• H
    • J
    • K
    • L
    • P
    • M
    • N
    • O
    • Q
    • R
    • S
    • V
    • U
    • T
    • W
    • X
    • Z
    • Y
    • a
    • h
    • i
    • b
    • d
    • e
    • f
    • c
    • g
    • j
    • k
    • l
    • m
    • n
    • o
    • p
    • q
    • r
    • s
    • t
    • u
    • x
    • w
    • y

    Massachusetts
  • Race
    Asian
    2%
    Black
    26%
    Other or unknown
    4%
    White
    47%
  • Ethnicity
    Hispanic    
    39%
    Not Hispanic or Latino    
    61%

Setting

This study was conducted in 31 classrooms in Head Start and community schools serving students ages 3-5. Some of the classrooms were in Massachusetts.

Study sample

All of the sample members were 4 years old. At baseline, 50.2% of the sample were male, with similar proportions in the treatment and comparison groups. Children's ethnicity were as follows: 47.4% were White, 26.4% were African American, 38.8% were Hispanic, and 1.8% were Asian. 60.8% of the sample had a family income below $20,000.

Intervention Group

The Second Step Early Learning (SSEL) curriculum consists of daily lessons based on 28 weekly themes on topics such as learning skills, managing emotions, relationship building, and preparation for kindergarten. The curriculum has short and varied activities that children work on in large and small groups, as well as scripted instructions and activities that teachers may use in instruction. It covers five major units including: Skills for Learning, Empathy, Emotion Management, Friendship Skills, and Transition to Kindergarten. Teachers in the intervention group added the SSEL curriculum activities to their instructional day and integrated these activities into other curriculum requirements.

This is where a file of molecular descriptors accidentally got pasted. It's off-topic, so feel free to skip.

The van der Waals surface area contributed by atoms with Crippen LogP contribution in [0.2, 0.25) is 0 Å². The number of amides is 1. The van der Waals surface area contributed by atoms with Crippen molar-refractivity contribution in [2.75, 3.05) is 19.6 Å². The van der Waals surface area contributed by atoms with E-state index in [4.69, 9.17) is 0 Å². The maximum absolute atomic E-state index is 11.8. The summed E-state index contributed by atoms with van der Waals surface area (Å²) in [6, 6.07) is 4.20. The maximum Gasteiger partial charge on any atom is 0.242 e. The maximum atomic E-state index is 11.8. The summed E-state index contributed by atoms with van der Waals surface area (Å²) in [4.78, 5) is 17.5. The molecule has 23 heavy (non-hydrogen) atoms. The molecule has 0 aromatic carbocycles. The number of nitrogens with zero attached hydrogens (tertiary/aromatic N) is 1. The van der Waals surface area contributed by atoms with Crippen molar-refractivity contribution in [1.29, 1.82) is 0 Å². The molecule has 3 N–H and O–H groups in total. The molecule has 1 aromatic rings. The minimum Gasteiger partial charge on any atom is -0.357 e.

Comparison Group

The comparison condition was the usual curriculum used by the school. The majority of the classrooms used the state-mandated early childhood curriculum, the Creative Curriculum (Teaching Strategies, LLC, 2002–2012). The other classrooms used the Head Start frameworks.

Support for implementation

Teachers in the intervention group were given SSEL curriculum kits and a storybook for each lesson. Ongoing implementation of the curriculum was supported by 2 years of professional development activity. In the first year of the study, group training was provided to teachers in seven monthly 2-hour sessions. In the second year of the study, five trainings were conducted. The intervention classrooms were also visited 6-7 times a year by study staff, who provided individual coaching and written feedback to teachers on the implementation of the curriculum. The study staff were trained by the curriculum developers.